Maintaining a healthy aquarium starts with understanding the nitrogen cycle process and its effects on the overall health of your aquatic inhabitants. Sometimes called "Nature's waste management system," the process provides biological filtration in both aquatic ecosystems and in our aquariums. Because aquarium ecosystems are artificial, it's the hobbyist's responsibility to make sure the right conditions are always present for the nitrogen cycle to stay in balance.
What is the Nitrogen Cycle?
The nitrogen cycle is the process of various bacteria converting harmful waste. It involves 4 steps:
- The first step is the decay of waste products of fish, plants, and invertebrates, along with any dead organisms or uneaten food. As these materials decay, ammonia is produced, which at even low levels will burn the gills of fish and choke off their oxygen supply.
- Bacteria called Nitrosomonas consume this ammonia and, in the process creating another chemical byproduct called nitrite. Although nitrite is toxic (preventing blood from carrying oxygen), fish can withstand roughly twice the amount of nitrite in their water when compared to ammonia.
- Next, other bacteria called Nitrobacter consume the nitrite and, in turn, release a less toxic chemical called nitrate.
- Nitrate requires anaerobic conditions to turn it into harmless nitrogen gas. The parameters needed to create this condition are not commonly present in most aquariums. Hence, water changes are necessary to dilute nitrate.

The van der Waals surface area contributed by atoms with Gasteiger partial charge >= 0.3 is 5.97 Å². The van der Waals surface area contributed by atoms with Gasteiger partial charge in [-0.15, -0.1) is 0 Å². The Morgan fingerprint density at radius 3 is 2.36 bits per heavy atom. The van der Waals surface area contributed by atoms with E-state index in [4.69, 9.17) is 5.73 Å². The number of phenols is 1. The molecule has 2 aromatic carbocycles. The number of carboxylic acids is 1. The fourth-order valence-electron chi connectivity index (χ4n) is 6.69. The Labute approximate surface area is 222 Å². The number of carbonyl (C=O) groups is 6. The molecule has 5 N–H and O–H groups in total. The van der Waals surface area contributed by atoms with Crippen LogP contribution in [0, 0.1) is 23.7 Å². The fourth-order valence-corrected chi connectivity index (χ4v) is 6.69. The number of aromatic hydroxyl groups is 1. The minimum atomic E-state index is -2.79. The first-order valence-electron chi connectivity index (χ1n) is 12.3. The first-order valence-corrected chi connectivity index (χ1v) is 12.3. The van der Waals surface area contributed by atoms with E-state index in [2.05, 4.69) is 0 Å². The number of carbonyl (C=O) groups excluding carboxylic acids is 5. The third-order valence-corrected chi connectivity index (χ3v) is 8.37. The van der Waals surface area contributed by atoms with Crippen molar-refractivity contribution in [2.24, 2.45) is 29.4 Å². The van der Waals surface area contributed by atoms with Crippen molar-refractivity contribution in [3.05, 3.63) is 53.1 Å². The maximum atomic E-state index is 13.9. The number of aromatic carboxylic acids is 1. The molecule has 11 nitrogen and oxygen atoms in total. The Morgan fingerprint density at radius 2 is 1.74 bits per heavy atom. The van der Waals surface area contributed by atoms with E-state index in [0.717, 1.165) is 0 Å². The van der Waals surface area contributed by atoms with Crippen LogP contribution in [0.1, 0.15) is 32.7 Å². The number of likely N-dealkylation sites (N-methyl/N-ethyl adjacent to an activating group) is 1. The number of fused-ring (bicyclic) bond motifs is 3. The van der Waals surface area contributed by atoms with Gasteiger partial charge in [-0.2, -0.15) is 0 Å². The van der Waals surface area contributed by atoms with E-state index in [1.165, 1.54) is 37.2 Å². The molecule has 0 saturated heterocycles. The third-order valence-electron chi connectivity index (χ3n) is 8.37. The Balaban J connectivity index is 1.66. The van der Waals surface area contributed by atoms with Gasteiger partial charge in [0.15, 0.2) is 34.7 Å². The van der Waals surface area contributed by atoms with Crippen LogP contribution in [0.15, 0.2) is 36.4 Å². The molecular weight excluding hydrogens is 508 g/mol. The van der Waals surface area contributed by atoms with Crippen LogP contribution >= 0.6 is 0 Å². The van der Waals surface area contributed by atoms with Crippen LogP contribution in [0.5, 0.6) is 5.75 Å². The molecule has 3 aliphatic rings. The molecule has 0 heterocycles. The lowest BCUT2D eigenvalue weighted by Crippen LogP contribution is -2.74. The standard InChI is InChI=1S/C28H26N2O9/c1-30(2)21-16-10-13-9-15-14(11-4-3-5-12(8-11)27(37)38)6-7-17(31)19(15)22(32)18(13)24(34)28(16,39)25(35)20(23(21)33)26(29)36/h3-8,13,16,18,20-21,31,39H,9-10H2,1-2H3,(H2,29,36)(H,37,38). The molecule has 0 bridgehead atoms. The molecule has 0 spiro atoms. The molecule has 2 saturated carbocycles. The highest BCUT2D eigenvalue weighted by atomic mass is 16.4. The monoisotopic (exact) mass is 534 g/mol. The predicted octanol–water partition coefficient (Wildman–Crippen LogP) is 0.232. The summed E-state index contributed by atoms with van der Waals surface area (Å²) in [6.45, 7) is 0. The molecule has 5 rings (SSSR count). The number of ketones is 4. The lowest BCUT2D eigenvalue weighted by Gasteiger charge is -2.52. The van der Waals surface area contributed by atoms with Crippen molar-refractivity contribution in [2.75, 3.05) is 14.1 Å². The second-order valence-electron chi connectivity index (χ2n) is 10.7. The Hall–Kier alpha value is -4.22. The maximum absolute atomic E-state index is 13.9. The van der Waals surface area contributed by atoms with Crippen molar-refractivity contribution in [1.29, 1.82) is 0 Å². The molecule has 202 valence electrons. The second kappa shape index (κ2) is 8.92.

The Nitrogen Cycle in New Aquariums
Because new aquariums lack the colonies of bacteria that are necessary to provide biological filtration, the aquarium must be cycled. Cycling refers to the process of establishing and maturing the biological filter. Here's how it works:
As the first fish in the new system begin to thrive, they produce ammonia. Without any Nitrosomonas colonies established to consume this toxin, levels climb and spike until the ammonia-loving bacteria population catches up. This phenomena can be observed by the naked eye as a sudden and temporary appearance of wispy, smoke-like cloudy aquarium water Ammonia levels then start to decline once the rate of ammonia production is less than the rate at which it is broken down by the bacteria.
Nitrite goes through a very similar spike. Nitrite is produced through the biological activities of Nitrosomonas as they consume ammonia. As their numbers increase, so does the amount of nitrite, and in turn the population of nitrite-hungry Nitrobacter will begin booming from the abundance of nutrients. Nitrite levels will rise until the number of bacteria has increased to the point at which they break down the nitrite faster than it is being produced.
The end product of this whole process is nitrate. Nitrate, in low concentrations, is not as toxic to fish and invertebrates, but can cause other problems in the aquarium. The best way to control nitrate is through regular partial water changes.
How long does the cycle take?
Typically, new aquariums can be cycled in 2 to 6 weeks, but the actual length of time depends on many factors:
- The amount of ammonia being produced during the cycling period
- The efficiency of the biological filtration
live rock or
live plants are used in this process
- Whether you boost bacteria colonies with additives and bio media
Use a quality test kit to test your water conditions every other day, and when both ammonia and nitrite levels return to zero, you'll know the cycle is established.